Richard III is a play by William Shakespeare, in which the monarch Richard III of England is unflatteringly depicted. Critics have argued that this is because the ruling monarch of Shakespeare's time, Elizabeth I, was a descendant of Henry VII of England who had defeated the last Yorkist king and started the Tudor dynasty. Shakespeare's "history" plays were not, however, intended to be historically accurate -- this would have been an outlandish concept for the time -- but were designed for entertainment. As with Macbeth, Richard's supposed villainy is depicted as extreme in order to achieve maximum dramatic effect. The playwright never concerned himself with the veracity of his sources.
Warning: wikipedia contains spoilers
The play opens with the famous speech by Richard, beginning, Now is the winter of our discontent... The speech reveals Richard's jealousy and ambition, as his brother, Edward IV of England, rules the country successfully. With little attempt at chronological accuracy, Richard is shown ingratiating himself with "the Lady Anne" -- Anne Neville, widow of the Lancastrian Prince of Wales. Despite her prejudice against him, Anne is won over by his pleas and agrees to marry him. Richard, in collaboration with his friend Buckingham (Henry Stafford, Duke of Buckingham), plots to be the next king, and presents himself to the other lords as a modest, devout man with no pretensions to greatness. This causes them to select him as king after Edward IV's death, putting aside the claims of his innocent young nephews (the Princes in the Tower).
Richard's crimes go from bad to worse. He murders all who stand in his way, including the young princes, Lord Hastings, his former ally Buckingham, and even his wife. When he has lost all popular support, he faces the invading Earl of Richmond (Henry VII) at the Battle of Bosworth Field. Prior to the battle, Richard is visited by the ghosts of those whose deaths he has caused, all of whom tell him to Despair and die! Alone on the field at the climax of the battle, he utters the often-quoted line, A horse, a horse, my kingdom for a horse! He is defeated in hand-to-hand combat by Richmond, and dies dramatically.
Shakespeare's main source for his play was the chronicle of Raphael Holinshed. He may also have drawn on the work of Sir Thomas More, who was a protege of John Morton, one of Richard III's implacable enemies. More is supposed by some to have had a copy of Morton's manuscript of his version of the story, but this manuscript, if it ever existed, does not survive.
Richard III is the culmination of the cycle of Wars of the Roses plays. In Henry VI Part III, Shakespeare had already begun the process of building Richard's character into that of a villain, even though he could not possibly have been involved in some of the events depicted. From an overview of the cycle, it can be seen that Shakespeare's inaccuracy works both ways.
The most famous player of the part in recent times was Sir Laurence Olivier in the 1950s film version. His inimitable rendition has been satirised by many comedians including Peter Cook, and Peter Sellers (who had aspirations to do the role straight). Sellers' version of A Hard Day's Night was delivered in the style of Olivier as Richard III.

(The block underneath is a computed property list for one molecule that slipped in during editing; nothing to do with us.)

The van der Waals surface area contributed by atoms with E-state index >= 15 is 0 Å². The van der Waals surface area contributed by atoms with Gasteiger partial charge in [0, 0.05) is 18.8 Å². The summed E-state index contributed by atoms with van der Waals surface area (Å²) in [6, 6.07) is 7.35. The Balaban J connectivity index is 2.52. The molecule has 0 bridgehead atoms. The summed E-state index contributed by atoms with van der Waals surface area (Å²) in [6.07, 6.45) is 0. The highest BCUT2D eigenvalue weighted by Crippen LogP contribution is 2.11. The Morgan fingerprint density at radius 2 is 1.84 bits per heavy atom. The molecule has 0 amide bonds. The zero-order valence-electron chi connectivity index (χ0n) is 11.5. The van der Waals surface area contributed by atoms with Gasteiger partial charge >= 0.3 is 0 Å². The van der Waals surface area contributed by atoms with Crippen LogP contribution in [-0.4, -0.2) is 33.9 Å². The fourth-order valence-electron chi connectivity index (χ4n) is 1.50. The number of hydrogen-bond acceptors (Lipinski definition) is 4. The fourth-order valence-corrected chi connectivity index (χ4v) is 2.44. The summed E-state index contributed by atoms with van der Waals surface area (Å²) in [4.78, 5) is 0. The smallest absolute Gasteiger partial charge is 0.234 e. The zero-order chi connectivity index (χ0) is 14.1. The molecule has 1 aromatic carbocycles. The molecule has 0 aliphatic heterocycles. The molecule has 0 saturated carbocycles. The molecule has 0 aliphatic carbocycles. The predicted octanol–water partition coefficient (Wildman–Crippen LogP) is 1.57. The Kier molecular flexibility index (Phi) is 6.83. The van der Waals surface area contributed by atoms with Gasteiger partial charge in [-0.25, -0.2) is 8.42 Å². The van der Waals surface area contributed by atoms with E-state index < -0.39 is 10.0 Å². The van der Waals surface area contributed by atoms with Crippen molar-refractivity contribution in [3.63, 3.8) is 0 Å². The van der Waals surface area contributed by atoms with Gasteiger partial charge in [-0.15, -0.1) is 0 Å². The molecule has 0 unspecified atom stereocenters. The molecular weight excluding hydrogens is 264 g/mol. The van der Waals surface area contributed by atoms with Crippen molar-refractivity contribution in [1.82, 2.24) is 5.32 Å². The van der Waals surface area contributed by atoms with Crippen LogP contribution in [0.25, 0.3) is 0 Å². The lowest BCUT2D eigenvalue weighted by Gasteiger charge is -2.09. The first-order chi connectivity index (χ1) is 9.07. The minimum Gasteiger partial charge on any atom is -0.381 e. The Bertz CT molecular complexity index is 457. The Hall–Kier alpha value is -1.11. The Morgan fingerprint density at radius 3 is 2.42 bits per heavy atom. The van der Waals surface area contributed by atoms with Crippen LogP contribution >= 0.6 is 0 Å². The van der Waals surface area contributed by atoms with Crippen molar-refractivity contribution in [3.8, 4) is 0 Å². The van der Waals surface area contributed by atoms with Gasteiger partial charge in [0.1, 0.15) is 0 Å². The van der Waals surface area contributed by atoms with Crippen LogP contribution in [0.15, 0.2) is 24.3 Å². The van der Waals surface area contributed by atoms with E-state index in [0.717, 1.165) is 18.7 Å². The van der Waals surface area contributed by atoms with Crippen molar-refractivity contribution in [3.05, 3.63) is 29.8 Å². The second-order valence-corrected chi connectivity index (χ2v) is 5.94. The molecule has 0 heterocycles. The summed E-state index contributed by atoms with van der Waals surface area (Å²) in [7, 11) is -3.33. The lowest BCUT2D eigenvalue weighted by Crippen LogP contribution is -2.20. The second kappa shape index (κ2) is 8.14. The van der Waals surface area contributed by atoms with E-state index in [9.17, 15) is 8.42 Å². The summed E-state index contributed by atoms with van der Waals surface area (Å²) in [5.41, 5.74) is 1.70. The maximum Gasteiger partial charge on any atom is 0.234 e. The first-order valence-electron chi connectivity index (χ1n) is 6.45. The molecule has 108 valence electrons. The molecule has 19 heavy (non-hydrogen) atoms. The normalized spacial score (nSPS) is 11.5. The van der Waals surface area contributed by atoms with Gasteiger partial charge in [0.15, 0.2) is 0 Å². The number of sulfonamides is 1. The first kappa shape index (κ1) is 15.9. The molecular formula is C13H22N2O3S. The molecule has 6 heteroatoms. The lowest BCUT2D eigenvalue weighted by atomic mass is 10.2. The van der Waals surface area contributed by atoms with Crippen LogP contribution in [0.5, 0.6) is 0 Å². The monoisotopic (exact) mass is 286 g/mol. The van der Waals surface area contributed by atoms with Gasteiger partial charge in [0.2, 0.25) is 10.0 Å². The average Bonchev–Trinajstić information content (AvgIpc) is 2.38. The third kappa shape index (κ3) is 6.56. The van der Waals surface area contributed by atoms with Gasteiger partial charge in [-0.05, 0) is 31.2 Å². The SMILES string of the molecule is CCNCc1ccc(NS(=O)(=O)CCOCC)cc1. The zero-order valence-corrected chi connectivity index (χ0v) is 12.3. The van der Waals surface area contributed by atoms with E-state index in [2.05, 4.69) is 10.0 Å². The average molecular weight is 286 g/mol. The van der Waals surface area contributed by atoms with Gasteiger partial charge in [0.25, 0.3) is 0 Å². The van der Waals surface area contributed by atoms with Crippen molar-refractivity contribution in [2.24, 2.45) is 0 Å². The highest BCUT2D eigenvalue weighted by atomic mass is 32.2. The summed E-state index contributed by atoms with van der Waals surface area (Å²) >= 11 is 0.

More recently, Shakespeare's Richard III has been brought to the screen by Sir Ian McKellen (1995) in an abbreviated version set in a 1930s fascist England, and by Al Pacino in the 1997 documentary, Looking for Richard.
(links are to articles on the historical personages, who may not precisely correspond to Shakespeare's portrayal of them)
King Edward IV
Edward, Prince of Wales, afterwards Edward V, son to the king
Richard, Duke of York, son to the king
George, Duke of Clarence, brother to the king
Richard, Duke of Gloucester, afterwards King Richard III, brother to the king
Edward, Earl of Warwick, young son of Clarence
Henry, Earl of Richmond, afterwards King Henry VII
Thomas Cardinal Bourchier, Archbishop of Canterbury
Thomas Rotherham, Archbishop of York
John Morton, Bishop of Ely
Duke of Buckingham (Henry Stafford)
Duke of Norfolk (John Howard, 1st Duke of Norfolk)
Earl of Surrey, his son Thomas Howard)
Earl Rivers (Anthony Woodville, 2nd Earl Rivers), brother to Queen Elizabeth
Marquess of Dorset (Thomas Grey, 1st Marquess of Dorset), son to Queen Elizabeth
Lord Grey, son to Queen Elizabeth
Earl of Oxford (John de Vere, 13th Earl of Oxford)
Lord Hastings (William Hastings, 1st Baron Hastings)
Lord Stanley (Thomas Stanley), afterwards Earl of Derby
Lord Lovel (Francis Lovell, Viscount Lovell)
Sir Thomas Vaughan
Sir Richard Ratcliffe
Sir William Catesby
Sir James Tyrrel
Sir James Blunt (James Blount)
Sir Walter Herbert
Sir William Brandon
Sir Robert Brackenbury, Lieutenant of the Tower
Christopher Urswick, a priest
Hastings, a pursivant
Tressel and Berkeley, gentlemen attending on the Lady Anne
Keeper in the Tower
Lord Mayor of London (Sir Edmund Shaa)
Sheriff of Wiltshire
Elizabeth Woodville, Queen to Edward IV
Margaret of Anjou, widow of Henry VI
Duchess of York (Cecily Neville), mother to King Edward IV, Clarence, and Gloucester
Lady Anne Neville, widow of Edward, Prince of Wales (son of Henry VI), afterwards married to Gloucester
Margaret Plantagenet, Countess of Salisbury, young daughter of Clarence
ghosts, lords, gentlemen, citizens, etc.